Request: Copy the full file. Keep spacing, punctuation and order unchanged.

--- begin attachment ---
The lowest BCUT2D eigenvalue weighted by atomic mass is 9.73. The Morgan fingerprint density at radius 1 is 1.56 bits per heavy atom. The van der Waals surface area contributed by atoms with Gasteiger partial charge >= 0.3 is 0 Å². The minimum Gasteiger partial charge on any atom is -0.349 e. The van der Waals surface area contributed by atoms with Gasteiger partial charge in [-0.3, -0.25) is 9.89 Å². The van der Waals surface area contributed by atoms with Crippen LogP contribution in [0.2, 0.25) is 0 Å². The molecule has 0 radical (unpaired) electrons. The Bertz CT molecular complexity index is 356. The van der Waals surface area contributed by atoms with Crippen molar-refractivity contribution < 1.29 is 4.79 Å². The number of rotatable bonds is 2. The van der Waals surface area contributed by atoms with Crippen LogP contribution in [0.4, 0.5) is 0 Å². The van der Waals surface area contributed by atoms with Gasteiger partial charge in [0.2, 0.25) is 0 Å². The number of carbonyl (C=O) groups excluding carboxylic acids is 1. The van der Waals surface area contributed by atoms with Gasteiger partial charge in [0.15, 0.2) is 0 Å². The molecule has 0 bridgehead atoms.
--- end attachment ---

The lowest BCUT2D eigenvalue weighted by atomic mass is 9.73. The Morgan fingerprint density at radius 1 is 1.56 bits per heavy atom. The van der Waals surface area contributed by atoms with Gasteiger partial charge >= 0.3 is 0 Å². The minimum Gasteiger partial charge on any atom is -0.349 e. The van der Waals surface area contributed by atoms with Gasteiger partial charge in [-0.3, -0.25) is 9.89 Å². The van der Waals surface area contributed by atoms with Crippen LogP contribution in [0.2, 0.25) is 0 Å². The molecule has 0 radical (unpaired) electrons. The Bertz CT molecular complexity index is 356. The van der Waals surface area contributed by atoms with Crippen molar-refractivity contribution < 1.29 is 4.79 Å². The number of rotatable bonds is 2. The van der Waals surface area contributed by atoms with Crippen LogP contribution in [0.4, 0.5) is 0 Å². The van der Waals surface area contributed by atoms with Gasteiger partial charge in [0.2, 0.25) is 0 Å². The number of carbonyl (C=O) groups excluding carboxylic acids is 1. The van der Waals surface area contributed by atoms with Gasteiger partial charge in [0.15, 0.2) is 0 Å². The molecule has 0 bridgehead atoms.